In many ways, consumers are now facing similar food-system issues in both the northern and southern hemispheres. Lack of access to food that is healthy and fresh is not only happening in the neighborhoods of Yaoundé, but also in the food deserts of North America. Over-nutrition is a problem now in sub-Saharan Africa, right alongside under-nutrition, and both can be caused by poverty. People who have migrated to urban areas are eating foods that are low in nutritional value, and, consequently, are fighting diabetes and other diet-related diseases.

There are parents in every country who want their kids to eat good food at school, and gardens on school grounds are growing in every corner of the globe. Engaging the next generation of farmers, and ensuring that they have the skills and the markets to make a living, is another common thread of concern. Nearly everyone we speak with agrees that it is increasingly difficult to slow down and share a meal with friends and families, and that we are forgetting our cultural and culinary heritage.

The effort to feed the world almost exclusively by an industrial approach to food production and consumption is demonstrating its inadequacy in terms of health, environmental, economic, and cultural consequences. Consumers in the United States should care about preserving biodiversity and food traditions in Uganda because they are faced with the same dilemmas at home, because we can learn from one another to improve the situation, and because many American agricultural and trade policies, not to mention cultural influences, have had-and continue to have-a huge negative impact on less-developed nations’ food systems. It goes back to the concept of pleasure and responsibility: we cannot enjoy our food and ignore the system that produced it. In the end, that system affects us all.

Using the Market to Create Resilient Agriculture Practices

Cross posted from the Worldwatch Institute’s Nourishing the Planet.

Care International’s work in Zambia has two main goals: increase the production of staple crops and improve farmers’ access to agricultural inputs, such as seeds and fertilizers. But instead of giving away bags of seed and fertilizers to farmers, Care is “creating input access through a business approach,” not a subsidy approach, according to Steve Power, Assistant Country Director for Zambia.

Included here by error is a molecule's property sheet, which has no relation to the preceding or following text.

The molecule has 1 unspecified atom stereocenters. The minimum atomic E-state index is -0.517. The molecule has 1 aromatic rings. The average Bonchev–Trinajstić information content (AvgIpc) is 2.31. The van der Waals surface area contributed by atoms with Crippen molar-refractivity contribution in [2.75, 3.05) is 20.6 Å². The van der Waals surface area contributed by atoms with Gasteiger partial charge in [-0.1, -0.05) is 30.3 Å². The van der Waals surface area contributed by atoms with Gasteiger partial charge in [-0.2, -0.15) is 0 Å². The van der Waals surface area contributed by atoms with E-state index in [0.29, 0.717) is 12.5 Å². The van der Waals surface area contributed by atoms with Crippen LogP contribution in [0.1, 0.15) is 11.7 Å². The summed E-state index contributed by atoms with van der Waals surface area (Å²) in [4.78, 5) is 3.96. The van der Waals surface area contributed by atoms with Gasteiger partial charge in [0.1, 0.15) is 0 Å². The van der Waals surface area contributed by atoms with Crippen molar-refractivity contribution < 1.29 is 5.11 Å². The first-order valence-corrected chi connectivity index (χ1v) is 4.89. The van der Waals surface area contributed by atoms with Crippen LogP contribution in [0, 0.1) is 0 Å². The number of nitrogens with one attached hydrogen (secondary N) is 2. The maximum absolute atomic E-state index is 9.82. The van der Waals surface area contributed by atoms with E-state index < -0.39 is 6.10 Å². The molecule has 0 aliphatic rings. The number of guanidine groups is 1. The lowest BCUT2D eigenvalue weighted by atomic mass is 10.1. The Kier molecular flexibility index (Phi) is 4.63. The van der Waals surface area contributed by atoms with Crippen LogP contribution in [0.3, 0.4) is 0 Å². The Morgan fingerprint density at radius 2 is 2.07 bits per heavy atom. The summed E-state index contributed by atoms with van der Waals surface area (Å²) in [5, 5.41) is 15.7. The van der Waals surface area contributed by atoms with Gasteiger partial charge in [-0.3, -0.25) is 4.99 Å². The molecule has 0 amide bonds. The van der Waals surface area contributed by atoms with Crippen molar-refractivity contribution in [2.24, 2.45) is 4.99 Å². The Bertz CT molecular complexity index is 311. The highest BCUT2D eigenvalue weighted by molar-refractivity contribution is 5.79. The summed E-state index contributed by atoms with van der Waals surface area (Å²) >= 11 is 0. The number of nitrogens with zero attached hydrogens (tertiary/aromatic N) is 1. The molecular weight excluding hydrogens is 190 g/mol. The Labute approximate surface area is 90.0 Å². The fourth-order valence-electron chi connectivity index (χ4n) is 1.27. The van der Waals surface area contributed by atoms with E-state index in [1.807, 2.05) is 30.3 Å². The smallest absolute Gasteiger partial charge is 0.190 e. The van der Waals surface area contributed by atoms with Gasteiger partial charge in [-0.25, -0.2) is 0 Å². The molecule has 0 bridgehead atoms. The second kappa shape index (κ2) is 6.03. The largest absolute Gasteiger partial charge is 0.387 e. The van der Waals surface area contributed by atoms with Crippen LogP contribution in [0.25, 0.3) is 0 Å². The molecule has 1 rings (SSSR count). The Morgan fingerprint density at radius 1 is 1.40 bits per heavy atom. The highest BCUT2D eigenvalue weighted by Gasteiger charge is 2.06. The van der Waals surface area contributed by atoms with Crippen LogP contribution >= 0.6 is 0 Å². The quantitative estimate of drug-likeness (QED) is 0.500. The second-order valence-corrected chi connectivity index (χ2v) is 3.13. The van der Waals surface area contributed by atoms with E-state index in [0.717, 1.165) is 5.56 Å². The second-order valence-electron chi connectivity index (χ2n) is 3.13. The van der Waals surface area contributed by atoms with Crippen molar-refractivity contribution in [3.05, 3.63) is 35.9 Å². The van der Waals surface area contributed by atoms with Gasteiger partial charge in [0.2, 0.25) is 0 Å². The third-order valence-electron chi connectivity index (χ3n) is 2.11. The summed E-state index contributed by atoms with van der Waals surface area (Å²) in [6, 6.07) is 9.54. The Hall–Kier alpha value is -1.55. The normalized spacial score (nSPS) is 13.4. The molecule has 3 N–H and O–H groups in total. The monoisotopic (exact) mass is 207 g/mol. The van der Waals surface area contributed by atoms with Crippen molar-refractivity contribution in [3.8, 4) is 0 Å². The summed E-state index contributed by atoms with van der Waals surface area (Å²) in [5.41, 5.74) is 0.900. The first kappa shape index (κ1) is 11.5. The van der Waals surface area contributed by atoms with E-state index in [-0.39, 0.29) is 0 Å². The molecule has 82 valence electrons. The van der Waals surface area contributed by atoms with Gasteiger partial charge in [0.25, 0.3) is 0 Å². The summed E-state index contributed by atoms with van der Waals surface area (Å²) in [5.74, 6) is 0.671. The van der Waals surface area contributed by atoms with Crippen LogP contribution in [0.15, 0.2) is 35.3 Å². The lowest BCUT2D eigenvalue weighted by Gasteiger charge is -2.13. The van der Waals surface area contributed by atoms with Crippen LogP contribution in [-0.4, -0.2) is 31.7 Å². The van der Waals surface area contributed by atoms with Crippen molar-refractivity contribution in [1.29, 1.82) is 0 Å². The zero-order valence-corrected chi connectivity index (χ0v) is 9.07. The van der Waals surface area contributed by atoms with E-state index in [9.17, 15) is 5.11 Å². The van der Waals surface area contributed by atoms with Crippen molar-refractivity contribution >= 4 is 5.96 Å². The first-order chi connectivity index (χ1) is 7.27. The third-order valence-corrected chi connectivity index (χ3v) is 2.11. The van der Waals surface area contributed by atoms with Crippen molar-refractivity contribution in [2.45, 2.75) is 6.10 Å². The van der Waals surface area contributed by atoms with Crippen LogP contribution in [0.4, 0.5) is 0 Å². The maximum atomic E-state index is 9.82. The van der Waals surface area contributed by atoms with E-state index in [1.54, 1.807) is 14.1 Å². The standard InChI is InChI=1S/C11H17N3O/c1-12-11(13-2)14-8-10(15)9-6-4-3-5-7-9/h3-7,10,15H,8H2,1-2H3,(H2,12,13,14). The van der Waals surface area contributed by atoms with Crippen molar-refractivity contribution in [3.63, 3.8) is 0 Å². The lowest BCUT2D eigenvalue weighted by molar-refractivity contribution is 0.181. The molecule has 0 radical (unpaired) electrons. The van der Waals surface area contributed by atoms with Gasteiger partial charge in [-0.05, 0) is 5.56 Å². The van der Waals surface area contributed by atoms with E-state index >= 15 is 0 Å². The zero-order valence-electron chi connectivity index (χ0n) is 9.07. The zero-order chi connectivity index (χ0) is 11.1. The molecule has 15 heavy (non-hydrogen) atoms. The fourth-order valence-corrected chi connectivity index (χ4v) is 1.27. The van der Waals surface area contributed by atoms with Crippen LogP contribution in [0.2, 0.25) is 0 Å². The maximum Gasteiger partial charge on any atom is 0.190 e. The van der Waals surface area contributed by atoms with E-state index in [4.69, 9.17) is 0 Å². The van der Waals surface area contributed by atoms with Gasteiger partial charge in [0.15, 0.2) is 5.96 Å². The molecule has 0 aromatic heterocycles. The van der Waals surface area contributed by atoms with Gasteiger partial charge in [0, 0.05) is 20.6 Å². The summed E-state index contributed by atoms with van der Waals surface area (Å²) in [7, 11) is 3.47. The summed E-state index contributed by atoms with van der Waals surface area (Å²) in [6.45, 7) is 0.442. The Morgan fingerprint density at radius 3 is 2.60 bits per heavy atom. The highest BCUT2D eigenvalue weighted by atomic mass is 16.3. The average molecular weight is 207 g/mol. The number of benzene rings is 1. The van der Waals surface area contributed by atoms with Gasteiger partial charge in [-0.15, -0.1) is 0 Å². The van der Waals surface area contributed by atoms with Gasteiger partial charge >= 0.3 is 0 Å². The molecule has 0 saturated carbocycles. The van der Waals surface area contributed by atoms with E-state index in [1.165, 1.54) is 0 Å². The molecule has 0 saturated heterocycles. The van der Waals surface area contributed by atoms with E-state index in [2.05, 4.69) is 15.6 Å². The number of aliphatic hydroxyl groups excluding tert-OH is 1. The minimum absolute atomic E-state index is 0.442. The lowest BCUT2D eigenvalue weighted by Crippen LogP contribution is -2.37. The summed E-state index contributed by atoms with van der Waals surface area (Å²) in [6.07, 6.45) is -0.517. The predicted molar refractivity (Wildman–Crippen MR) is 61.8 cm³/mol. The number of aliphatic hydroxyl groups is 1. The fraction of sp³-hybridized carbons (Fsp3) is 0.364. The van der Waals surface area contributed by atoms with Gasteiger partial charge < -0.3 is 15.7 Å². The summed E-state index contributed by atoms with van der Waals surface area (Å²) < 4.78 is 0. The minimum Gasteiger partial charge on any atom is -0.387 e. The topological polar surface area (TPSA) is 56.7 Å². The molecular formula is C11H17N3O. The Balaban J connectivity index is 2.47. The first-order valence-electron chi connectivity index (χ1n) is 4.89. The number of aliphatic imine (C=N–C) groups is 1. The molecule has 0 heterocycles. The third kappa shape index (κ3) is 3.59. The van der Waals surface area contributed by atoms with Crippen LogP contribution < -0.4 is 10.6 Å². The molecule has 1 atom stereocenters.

One way they’re doing this is by creating a network of agro-dealers who can sell inputs to their neighbors as well as educate them about how to use hybrid seeds, fertilizers, and other inputs. At the same time, “we are mindful” of the benefits of local varieties of seeds, says Harry Ngoma, Agriculture Advisor for the Consortium for Food Security, Agriculture and Nutrition, AIDS, Resiliency and Markets (C-FAARM). Care and C-FAARM are working with farmers to combine high- and low-technology practices.

Care thinks that this “business approach” will help farmers get the right inputs at the right time, unlike subsidy approaches that give farmers fertilizer for free, but often at the wrong time of year, making the nutrients unavailable to crops. And Care’s focus on training agro-dealers and giving them start-up grants allows the organization to remain invisible to farmers. Power says that Care wants to be a “catalyst to the market” and help transfer resources, without distorting the basic pricing structure.

Another component of Care’s work is improving the production of sorghum and cassava. “Zambia is as addicted to maize as we are to Starbucks coffee,” says Power. But by encouraging the growth of other crops, including sorghum, which is indigenous to Africa, Care can help farms diversify local diets as well as build resilience to price fluctuations and drought.